Written by Linda Campbell and Daniel Kravetz
“On Nov. 8, 2016, Detroit residents voted into law the nation’s first Community Benefits Ordinance (CBO). The law requires any developer receiving over a certain threshold of local public subsidies or tax breaks to engage with a local advisory council to address community concerns. As with traditional Community Benefits Agreements (CBA), the developer’s obligations could range from local hiring requirements to affordable housing minimums to the inclusion of public art. As a result of the CBO, six Detroit developers are in a queue to form an agreement to provide community benefits, positioning Detroit to enact more of these agreements than any other city in the nation.
For equitable development activists—especially those who have fought long battles to secure a CBA or other concessions from a grudging developer—Detroit’s CBO and its mandate may seem like major progress. And it is—just not how they may imagine it to be.
In fact, the enacted CBO was not the one that local community leaders proposed and fought for, but rather a rival proposal from a local council member, which inflated the CBO’s minimum thresholds and placed negotiating power in the hands of council appointees instead of neighborhood coalitions. The Detroit People’s Platform, a broad network of local social justice advocates, asserts that Detroit’s CBO-mandated agreements have already been plagued by a lack of community representation and even hostility toward vocal community members who have attended meetings.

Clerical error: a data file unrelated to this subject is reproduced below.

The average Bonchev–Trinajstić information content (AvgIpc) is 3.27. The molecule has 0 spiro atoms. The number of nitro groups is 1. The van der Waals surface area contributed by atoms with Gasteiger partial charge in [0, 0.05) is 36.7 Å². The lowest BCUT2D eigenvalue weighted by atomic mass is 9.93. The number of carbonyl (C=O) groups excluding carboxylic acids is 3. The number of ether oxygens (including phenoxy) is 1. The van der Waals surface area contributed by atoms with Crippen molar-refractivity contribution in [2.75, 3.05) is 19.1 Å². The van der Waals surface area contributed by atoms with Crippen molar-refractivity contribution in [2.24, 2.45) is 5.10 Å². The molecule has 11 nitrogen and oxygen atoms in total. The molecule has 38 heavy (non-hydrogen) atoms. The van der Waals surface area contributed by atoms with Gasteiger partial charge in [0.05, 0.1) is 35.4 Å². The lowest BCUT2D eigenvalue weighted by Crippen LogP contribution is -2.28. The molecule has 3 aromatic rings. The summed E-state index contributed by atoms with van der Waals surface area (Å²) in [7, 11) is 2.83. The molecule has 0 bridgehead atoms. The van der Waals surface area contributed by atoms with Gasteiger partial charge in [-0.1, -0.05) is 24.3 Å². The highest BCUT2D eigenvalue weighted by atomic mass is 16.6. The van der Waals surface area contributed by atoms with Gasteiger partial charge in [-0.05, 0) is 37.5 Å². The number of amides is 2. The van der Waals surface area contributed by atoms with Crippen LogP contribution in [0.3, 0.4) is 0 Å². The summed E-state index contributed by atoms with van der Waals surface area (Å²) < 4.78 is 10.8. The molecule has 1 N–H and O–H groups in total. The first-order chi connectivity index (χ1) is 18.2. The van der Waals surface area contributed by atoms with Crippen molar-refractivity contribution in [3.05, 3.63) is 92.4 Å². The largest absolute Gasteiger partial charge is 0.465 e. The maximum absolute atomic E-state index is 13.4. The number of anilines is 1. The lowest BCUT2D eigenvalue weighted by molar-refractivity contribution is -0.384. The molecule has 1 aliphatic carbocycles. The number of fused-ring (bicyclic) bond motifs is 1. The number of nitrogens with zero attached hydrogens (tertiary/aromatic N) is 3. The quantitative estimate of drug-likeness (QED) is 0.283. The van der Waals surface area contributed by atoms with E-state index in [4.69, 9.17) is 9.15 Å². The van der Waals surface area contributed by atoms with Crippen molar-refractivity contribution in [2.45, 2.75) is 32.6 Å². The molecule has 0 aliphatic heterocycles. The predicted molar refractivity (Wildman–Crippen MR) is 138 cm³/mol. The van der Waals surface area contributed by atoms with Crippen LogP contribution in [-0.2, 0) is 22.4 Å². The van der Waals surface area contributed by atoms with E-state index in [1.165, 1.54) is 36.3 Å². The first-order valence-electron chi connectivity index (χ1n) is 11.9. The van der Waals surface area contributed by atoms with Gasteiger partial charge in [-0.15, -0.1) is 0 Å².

What local advocates did win last year was less tangible, but still critical. Over three years, their campaign normalized and popularized the once-fringe notion of community benefits and equitable development among Detroiters, from hundreds of thousands of everyday residents to local media outlets to the candidates for mayor and city council in Detroit’s 2017 elections.”
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This article was published on November 9, 2017 by Shelterforce: The Voice of Community Development, the only independent, non-academic publication covering the worlds of community development, affordable housing, and neighborhood stabilization.
Photo courtesy of Equitable Detroit Coalition and Detroit People’s Platform